On his way to Jerusalem, Jesus stops by Lazarus’s house in the town of Bethany. Lazarus and his sisters, Mary and Martha, are overjoyed to have him in their house, because Jesus is so special to them. Yes, Jesus raised Lazarus from the dead. Lazarus literally owes his life to Jesus. A nicely prepared dinner is served for Jesus and his disciples. And it is during all the festivities that Mary breaks open a jar and anoints Jesus with a pound of costly perfume made of pure nard and wipes his feet with her hair. Then, the Gospel says, the house was filled with the fragrance of the perfume (John 12:3).
This got me curious, what is nard? And what does nard smell like? A quick Wikipedia search tells me, the full name of nard is actually “spikenard.” It’s an amber-colored essential oil extracted from a flowering plant of the Valerian family, which usually smells like lavender. I also checked Amazon to see if I could purchase it. And I was so happy when I finally found the pure spikenard essential oil among many other fake ones. Yes, I had to read a lot of reviews. Anyway, when you entered this sanctuary, did you smell any fragrance? I dropped a few drops of oil on this diffuser. If not, no worries. Please take one of these test strips. You can definitely smell pure nard from it. What does it smell like? To me, it smells like a mixture of lavender, peppermint, natural wood with some earthy scent. I find it quite soothing and comforting. Now, think about it. What did it actually smell like in Lazarus’ house that night, when Mary anointed Jesus’ feet with nard? Even a few drops of pure nard on this diffuser and on the test strips spread fragrance in the air around us. Then, imagine, what would it be like, if it were a pound of it, almost 95 bottles amount of this little bottle I have here? No doubt, the house must be truly full of fragrance.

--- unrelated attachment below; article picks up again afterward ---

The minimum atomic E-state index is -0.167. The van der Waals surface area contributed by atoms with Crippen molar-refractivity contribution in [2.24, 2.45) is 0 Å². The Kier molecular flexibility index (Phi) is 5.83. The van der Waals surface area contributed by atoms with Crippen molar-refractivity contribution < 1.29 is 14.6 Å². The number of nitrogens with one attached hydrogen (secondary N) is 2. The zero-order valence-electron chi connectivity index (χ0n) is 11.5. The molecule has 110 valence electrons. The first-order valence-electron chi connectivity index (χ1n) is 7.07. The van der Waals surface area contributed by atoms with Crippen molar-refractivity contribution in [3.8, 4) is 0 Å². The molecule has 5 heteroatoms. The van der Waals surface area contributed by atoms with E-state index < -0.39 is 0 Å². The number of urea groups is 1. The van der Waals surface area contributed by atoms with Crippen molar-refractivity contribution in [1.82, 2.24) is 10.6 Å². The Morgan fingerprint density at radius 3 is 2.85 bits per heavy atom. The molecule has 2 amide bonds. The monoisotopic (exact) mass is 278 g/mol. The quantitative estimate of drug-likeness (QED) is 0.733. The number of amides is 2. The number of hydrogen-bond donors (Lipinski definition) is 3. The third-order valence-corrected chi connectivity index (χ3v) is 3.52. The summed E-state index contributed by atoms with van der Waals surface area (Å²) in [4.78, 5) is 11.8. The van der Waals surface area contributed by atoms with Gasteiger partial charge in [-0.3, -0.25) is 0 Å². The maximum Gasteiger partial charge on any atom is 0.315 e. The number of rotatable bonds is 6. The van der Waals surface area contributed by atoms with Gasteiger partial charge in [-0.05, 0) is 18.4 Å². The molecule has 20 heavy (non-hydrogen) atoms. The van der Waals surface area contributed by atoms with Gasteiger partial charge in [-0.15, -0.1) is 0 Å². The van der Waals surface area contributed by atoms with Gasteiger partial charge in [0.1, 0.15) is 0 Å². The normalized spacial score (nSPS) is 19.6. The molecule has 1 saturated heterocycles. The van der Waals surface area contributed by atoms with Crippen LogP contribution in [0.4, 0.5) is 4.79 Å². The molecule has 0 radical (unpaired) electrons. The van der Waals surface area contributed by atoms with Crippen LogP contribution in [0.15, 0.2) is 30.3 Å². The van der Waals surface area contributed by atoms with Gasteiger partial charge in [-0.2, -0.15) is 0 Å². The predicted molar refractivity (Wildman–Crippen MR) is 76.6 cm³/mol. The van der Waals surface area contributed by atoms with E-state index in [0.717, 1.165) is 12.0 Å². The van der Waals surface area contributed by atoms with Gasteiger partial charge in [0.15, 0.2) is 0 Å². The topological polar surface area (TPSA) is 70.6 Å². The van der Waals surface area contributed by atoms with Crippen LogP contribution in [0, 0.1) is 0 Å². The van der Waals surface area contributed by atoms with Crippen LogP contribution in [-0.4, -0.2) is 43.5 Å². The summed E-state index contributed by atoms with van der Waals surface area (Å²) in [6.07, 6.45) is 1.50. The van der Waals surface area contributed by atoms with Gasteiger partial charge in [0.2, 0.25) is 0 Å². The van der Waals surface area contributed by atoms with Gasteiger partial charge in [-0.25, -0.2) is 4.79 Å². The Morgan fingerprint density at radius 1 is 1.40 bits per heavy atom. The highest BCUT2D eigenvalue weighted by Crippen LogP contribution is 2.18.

And you also have to know, this nard oil was not a cheap perfume at all in Jesus’ days. It was very expensive because the spikenard plant grew only in the Himalayas of Nepal and India—not in Palestine. It’s a completely imported good, something that couldn’t be used like Mary does in such a generous way. Even today, this little bottle cost 25 dollars on Amazon. Then it’s not very surprising to see Judas Iscariot who has a problem with her and says, “Why was this perfume not sold for three hundred denarii and the money given to the poor?” (John 12:4-5) Some explain three hundred denarii of gold was worth a year’s wages. Yes, it’s a lot of money.
Then, why does Mary use such a generous amount of extravagant oil to anoint Jesus? I think, Mary does it because she felt Jesus being resolute and determined to do something groundbreaking, something final, as soon as she heard about his way to Jerusalem. Jesus once told, Jerusalem is the ultimate destination of his ministry where he will undergo passion and death. Out of love for Jesus, Mary wants to anoint him in a best way she can. She wants to bless his arduous journey to the cross and deeply thank him for his grace. Although she understands, Jesus is the only one who must bear such burden, she wants to do at least something to help him and support him. So she willingly sacrifices the valuable nard oil without any reservation.
That night in Lazarus’ house, a pound of costly perfume made of pure nard, with excellent fragrance and prime value, is being dedicated to Jesus, to his anointing. For Judas, it seems such a great loss, such a great waste of expensive perfume, because he mainly focuses on the cash-value of the nard oil. But for Mary, it’s great gain, a great opportunity to bless Jesus for his unending love and grace. Why? It’s because Mary focuses primarily on the meaning of Jesus to her and to others. For Mary, the cash-value of the oilis no match for the surpassing value of Jesus. And the cost of oilis no match for the costliness of graceshe has experienced through Jesus. She’s confident that, Jesus is going to be the savior of all as he already has been to her brother.